“I wrote that Jimmy Leyland should, instead, have thanked his lucky stars that he still had a job, much less crab that his contract was too short.”
The next person to call Walter Alston a lame duck will be the first. And the last, for Walt’s ghost won’t have any of that nonsense.
Alston was the longtime manager of the first Brooklyn, then Los Angeles Dodgers, from 1954 to 1976. For twenty-three seasons, Alston ruled the roost, wearing Dodger Blue. He won 2,040 games filling out lineup cards and signaling for the hit-and-run and summoning that guy from the bullpen. But it’s the calling card of the length of the baseball season that Alston also managed to lose 1,613 games – proof that the lineup and the hit-and-run and that guy in the bullpen didn’t always work the way Walt thought.
But he was no lame duck.
Here’s how Alston’s arrangement with the Dodgers went. He’d manage the season. Sometimes the Dodgers went to the World Series, sometimes they didn’t. Regardless, Alston put in his year’s work and then waited for his contract for the next season to arrive in his mailbox, sometime that winter. He’d sign it and mail it back, then presumably head back for the golf course, or the nearest billiards hall.
That was it. For twenty-three straight years.
But he was no lame duck.
You’re going to hear that terribly misplaced and overused term, “lame duck”, in reference to Tigers manager Jim Leyland. A lot. Some of the ink-stained wretches in town just can’t seem to use it enough to suit them.
Jim Leyland, lame duck. Get used to it.
It’s also a bunch of baloney.
Apparently, you can’t have a coach or a manager who’s not signed beyond the current season without also having a lame duck coach or manager. That’s what those miscreant ink-stained wretches would have you believe.
They’ll tell you – over and over, trust me – that Leyland is the dreaded lame duck because the Tigers have the audacity to send him off to battle without a contract beyond the 2009 season.
Their “reasoning” goes like this. Since the Tigers players know that the manager has no pact for 2010 and beyond, then he is, in a baseball sort of way, a eunuch. Emasculated, because his arrangement to manage potentially ends with the final pitch of the ’09 campaign. In other words, why should the players listen to and respect and obey a man who isn’t signed long-term?
My goodness, are the Tigers that fragile?
If they lose a few, are they really going to look at Leyland, twirl their mustaches, and “Muwah-ha-ha” in some sort of group effort to undermine him?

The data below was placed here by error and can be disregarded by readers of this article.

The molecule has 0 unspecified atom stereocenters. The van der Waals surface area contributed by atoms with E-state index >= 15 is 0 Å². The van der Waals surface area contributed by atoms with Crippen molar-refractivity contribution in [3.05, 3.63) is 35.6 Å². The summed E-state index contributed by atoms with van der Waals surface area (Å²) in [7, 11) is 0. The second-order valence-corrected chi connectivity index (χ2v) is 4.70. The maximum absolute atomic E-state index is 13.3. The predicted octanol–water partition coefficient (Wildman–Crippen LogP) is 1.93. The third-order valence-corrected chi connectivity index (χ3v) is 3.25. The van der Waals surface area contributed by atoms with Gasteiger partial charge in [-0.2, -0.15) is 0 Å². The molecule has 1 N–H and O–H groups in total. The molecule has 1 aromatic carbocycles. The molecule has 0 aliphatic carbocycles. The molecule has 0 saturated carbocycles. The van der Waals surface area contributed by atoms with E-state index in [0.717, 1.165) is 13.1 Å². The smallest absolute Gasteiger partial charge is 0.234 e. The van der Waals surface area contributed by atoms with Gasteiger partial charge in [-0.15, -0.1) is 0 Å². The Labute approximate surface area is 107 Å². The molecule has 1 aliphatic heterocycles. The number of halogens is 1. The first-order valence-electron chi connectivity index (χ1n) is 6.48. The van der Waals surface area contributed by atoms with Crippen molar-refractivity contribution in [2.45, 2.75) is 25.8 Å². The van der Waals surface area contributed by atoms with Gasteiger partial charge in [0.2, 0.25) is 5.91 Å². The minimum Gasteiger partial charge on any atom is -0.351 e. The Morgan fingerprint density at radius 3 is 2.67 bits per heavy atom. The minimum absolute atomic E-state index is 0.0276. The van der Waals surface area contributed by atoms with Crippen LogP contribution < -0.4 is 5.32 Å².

Funny, but no one did that to Alston – he of the twenty-three straight one-year contracts.
It should be added here that it was Alston, not the Dodgers, who insisted on the year-by-year thing. His logic? If I don’t do a good job, then I shouldn’t be asked back. If I do a good job, there’ll be another contract for me in my mailbox this winter.
And you would argue with that?
The ink-stained wretches screaming “lame duck!” sure would seem to find issue with such impenetrable reasoning.
Leyland, within the past month, summoned Alston’s words.
“If I do a good job, I’ll keep my job,” he said. “If I don’t, I won’t. Simple as that.”
But it was Leyland himself who needed to come around before channeling Alston.
Shortly after the dreadful 2008 season had mercifully ended – the Tigers a hugely disappointing 74-88 – it was revealed that the front office wasn’t going to extend Leyland’s contract beyond its current length, which was through 2009.
The manager whined and pouted about it.
Leyland went to the papers and told the ink-stained wretches all they needed in order to place the “lame duck” tag on him. He publicly, and foolishly, I believed, called out owner Mike Ilitch, complaining that he – Leyland – had done enough since becoming Tigers manager to warrant some faith and trust. Jim Leyland wanted to be signed past 2009 – but putting his owner on the spot in the newspapers was a funny way of showing it, I thought.
Leyland, it says here, will be ranting on the Tigers’ behalf next year and beyond
Besides, Leyland didn’t earn a look past 2009. Other managers have found themselves in the unemployment line after presiding over the unexpected diarrhea that was the Tigers’ 2008 season. I wrote that Jimmy Leyland should, instead, have thanked his lucky stars that he still had a job, much less crab that his contract was too short.
The ink-stained wretches took another tack.
They endorsed an extension for Leyland – sort of. They went for the “pee or get off the pot” approach: if you want Leyland, sign him past 2009. If you don’t, fire him – forthwith.
I went on the Internet and told anyone who cared to know, all about Walter Alston and his twenty-three consecutive one-year contracts. I pointed to the Dodgers’ record from 1954 to 1976 and safely argued, I thought, that the franchise had enjoyed a pretty darn good run with Alston receiving contracts in his mailbox each winter.
If it was good enough for a Hall of Fame manager like Walt Alston, then it should be good enough for Jim Leyland. Right? Wrong, according to the Chicken Little sportswriters in town.
I was disappointed in Leyland, when he fed into this horsepucky with his public boo-hoo act last fall. I thought he was better than that.
But he seems to have gotten it out of his system.
Leyland won’t talk about his contract anymore, except to say that he’s confident that it will all work out in the end. And he’s absolutely right.
The Tigers, I say, will prove that 2008 was nothing more than a bad dream. With players dotting the roster who are destined to have better years, whether because of good health or otherwise, it’s hard for me to believe that the team won’t be vastly improved.
Which means Jim Leyland will get his precious extension, after all. Probably before the season is much more than halfway old. And no more lame duck talk.
Not that he was one to begin with.